Darwin and LUCA are sitting in a tree…
Deep sea volcano.
LUCA was forged in this hell.
Ancestor to all.
Charles Darwin’s most spectacularly prescient hypotheses was not about evolution. It was about the origin of life on Earth. In his most famous work about natural selection, On the Origin of Species, published in 1859, Darwin stated:
“…probably all the organic beings which have ever lived on this earth have descended from some one primordial form, into which life was first breathed…”
Darwin proposed that simple cells somehow arose on the infant Earth, and gave rise to all other organisms that have ever lived. Darwin thought this idea was so important that he linked it to evolution in the beautiful final lines of his masterpiece:
“…whilst this planet has gone circling on according to the fixed law of gravity, from so simple a beginning endless forms most beautiful and most wonderful have been, and are being evolved.”
There are two main paths scientists struggle along to test Darwin’s ideas on the origin of life.
One of the main routes is to follow the arrow of time forward, using physics and chemistry to recreate how the solar system and early earth stepped like clockwork from simple chemicals towards the complex majesty of life.
The other way is to work backwards, using our intimate knowledge of organisms today to re-trace their evolutionary path and snatch a glimpse of the original primordial form, the precursor of all life today. What we call the last universal common ancestor, or LUCA.
Building a tree to find LUCA…
and proteins trace back in time.
The trunk of our tree.
Biologists want to build family trees of all living things the way we try to build trees of our own ancestors, as far back as we can go. Where we search through databases of things like birth certificates, burial records, and high school yearbooks, biologists use databases of genes and proteins. A phylogenetic tree is a biologist’s fancy term for a family tree.
Today, biologists have access to immense databases and powerful computers to build their phylogenetic trees. Their computers crunch the information encoded in all the genes and proteins in thousands of organisms. Such massive amounts of data and canny coding draw even more accurate trees, sketching many more of the twigs and leaves, but more importantly, drawing the main branches and trunk of the tree.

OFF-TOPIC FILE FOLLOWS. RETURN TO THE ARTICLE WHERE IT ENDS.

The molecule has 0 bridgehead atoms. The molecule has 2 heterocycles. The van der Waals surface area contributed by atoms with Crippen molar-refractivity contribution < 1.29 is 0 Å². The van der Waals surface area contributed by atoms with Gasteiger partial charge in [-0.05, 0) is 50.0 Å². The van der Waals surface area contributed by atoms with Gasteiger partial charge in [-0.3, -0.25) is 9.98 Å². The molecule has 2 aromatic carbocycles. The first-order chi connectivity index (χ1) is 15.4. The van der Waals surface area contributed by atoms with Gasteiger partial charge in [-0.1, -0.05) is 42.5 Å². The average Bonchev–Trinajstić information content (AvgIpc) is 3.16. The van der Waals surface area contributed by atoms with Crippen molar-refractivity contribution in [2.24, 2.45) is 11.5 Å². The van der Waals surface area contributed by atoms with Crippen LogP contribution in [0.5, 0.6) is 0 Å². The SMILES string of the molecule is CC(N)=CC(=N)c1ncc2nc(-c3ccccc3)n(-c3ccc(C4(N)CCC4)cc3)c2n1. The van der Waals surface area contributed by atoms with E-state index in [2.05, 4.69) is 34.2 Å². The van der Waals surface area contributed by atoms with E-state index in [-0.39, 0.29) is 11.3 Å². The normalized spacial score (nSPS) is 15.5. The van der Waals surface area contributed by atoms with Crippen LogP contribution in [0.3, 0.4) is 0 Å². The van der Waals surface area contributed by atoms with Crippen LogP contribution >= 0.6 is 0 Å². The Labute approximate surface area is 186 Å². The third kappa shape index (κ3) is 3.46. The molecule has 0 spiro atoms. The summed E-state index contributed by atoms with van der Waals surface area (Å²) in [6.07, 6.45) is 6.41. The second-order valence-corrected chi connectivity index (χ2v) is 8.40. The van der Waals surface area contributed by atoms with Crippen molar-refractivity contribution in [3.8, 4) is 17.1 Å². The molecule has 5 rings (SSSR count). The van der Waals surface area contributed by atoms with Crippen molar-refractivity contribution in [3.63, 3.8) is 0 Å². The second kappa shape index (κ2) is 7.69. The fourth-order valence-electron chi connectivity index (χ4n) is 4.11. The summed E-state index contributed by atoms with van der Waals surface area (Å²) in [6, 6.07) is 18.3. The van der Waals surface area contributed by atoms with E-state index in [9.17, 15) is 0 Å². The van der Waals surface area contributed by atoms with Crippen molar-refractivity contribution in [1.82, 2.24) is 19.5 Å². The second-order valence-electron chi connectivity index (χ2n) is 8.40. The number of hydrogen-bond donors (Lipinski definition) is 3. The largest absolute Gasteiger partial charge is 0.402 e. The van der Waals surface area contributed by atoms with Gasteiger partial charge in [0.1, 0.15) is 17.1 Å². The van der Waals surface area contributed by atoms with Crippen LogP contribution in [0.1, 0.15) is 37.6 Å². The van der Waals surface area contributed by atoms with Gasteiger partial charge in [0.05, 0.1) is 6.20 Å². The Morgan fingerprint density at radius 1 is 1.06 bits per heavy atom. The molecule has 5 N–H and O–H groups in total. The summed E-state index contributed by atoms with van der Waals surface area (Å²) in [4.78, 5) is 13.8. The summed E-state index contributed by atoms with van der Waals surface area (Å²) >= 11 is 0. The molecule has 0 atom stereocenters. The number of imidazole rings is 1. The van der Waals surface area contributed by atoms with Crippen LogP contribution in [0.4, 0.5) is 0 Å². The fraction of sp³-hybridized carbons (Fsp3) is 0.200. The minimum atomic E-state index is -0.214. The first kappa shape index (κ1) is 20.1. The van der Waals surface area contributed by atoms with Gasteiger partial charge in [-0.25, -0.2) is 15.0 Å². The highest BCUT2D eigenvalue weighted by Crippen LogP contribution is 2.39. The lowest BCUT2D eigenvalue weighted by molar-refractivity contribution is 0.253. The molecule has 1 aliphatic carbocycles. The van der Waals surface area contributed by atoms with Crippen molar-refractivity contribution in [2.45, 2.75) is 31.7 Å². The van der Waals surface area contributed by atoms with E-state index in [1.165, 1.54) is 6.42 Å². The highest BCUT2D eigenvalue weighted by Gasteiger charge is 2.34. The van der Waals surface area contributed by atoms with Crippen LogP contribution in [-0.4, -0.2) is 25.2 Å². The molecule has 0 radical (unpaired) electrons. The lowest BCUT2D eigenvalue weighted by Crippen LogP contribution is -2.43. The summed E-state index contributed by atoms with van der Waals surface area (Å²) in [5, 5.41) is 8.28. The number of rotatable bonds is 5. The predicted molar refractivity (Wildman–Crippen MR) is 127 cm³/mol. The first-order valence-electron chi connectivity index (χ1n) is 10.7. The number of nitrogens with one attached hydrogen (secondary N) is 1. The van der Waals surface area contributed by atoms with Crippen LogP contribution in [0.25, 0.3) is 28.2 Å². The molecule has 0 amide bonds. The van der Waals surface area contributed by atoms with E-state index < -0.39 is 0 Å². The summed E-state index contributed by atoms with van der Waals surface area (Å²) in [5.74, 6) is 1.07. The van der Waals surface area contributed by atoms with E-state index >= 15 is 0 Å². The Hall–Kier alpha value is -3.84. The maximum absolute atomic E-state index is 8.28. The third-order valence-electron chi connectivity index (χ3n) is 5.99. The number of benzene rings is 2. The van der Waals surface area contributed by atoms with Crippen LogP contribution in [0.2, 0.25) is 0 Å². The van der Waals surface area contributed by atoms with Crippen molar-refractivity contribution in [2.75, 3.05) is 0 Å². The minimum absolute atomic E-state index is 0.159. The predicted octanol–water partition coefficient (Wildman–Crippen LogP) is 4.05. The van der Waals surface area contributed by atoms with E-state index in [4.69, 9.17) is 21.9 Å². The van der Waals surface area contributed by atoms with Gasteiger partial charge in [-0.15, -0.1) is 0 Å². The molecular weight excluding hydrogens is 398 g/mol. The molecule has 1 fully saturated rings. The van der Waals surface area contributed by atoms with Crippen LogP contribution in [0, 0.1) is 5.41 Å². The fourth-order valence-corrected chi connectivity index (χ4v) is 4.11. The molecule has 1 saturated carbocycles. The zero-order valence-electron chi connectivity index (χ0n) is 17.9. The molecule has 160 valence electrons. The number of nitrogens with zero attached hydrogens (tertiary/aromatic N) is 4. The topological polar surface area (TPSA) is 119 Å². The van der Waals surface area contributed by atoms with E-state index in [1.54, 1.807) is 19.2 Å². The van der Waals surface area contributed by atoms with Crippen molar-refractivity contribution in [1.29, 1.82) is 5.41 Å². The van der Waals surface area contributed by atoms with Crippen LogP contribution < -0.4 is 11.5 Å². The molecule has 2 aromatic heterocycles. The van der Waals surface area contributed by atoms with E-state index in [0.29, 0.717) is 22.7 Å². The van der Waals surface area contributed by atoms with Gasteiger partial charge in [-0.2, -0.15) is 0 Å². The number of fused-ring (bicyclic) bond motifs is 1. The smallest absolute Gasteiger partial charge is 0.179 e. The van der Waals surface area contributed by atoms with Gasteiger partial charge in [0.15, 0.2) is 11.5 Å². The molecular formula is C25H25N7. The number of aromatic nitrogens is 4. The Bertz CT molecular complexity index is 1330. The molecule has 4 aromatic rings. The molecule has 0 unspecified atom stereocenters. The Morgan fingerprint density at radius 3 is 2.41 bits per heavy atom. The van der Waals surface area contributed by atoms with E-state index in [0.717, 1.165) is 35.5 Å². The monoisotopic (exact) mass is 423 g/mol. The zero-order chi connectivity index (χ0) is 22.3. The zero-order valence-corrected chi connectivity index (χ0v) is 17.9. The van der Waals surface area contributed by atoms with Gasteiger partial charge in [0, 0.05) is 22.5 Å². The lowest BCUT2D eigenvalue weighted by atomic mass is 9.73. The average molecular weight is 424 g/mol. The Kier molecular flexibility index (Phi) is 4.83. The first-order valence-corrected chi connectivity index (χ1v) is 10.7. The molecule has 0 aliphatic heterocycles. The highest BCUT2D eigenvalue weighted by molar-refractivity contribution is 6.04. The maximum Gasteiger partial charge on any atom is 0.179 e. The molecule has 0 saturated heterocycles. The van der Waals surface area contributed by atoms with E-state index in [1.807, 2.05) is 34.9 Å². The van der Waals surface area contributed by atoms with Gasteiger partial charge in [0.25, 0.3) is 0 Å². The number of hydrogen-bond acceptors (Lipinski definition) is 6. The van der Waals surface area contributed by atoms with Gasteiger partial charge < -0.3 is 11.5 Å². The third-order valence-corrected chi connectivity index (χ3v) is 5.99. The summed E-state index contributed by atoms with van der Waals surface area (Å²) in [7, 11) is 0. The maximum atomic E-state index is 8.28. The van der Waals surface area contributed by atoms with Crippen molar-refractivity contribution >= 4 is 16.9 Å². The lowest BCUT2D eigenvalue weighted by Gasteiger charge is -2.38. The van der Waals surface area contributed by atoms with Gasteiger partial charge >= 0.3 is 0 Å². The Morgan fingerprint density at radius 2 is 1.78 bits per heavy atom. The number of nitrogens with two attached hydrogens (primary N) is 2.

This is exactly what William F. Martin, Ph.D. does. This former Dallas, Texas carpenter now runs a lab at the Heinrich Heine University in Dusseldorf, Germany, where they crunch massive amounts of data in their search for LUCA.
Martin’s data revealed that the organism which is the great-great-great… grand organism of us all, LUCA, is something that looked superficially like the bacteria which occupy our guts or soils or ponds. But, under the hood, LUCA looked more like the bacteria that thrive near volcanic vents that spew boiling poisonous metals and gases into the dark cold abyss of the sea.
Martin’s team believes that LUCA was anerobic (did not use oxygen), obtained energy from hydrogen, converted carbon dioxide and nitrogen into essential organic compounds, and was heat loving. Extreme heat loving.
Some biologists and oceanographers studying hydrothermal vents believe the energy released by these ocean-floor wounds in the earth’s crust power chemical reactions. Today, we know that the ocean-floor vents produce many organic compounds and the raw materials for life to thrive. These vents support an immensely rich diversity of life. But, did they originate life? Based on his analysis, Martin thinks so.
One of the enzymes Martin found at the base of the tree, within LUCA, is called reverse gyrase. Reverse gyrase protects DNA at high temperatures. Other enzymes in LUCA are consistent with organisms that thrive in hydrothermal vents.
Martin also found that LUCA obtained energy from inorganic compounds and lived without oxygen. The gases hydrogen, carbon dioxide and nitrogen were all LUCA needed to survive (unlike us who need organic compounds we call food and oxygen to survive).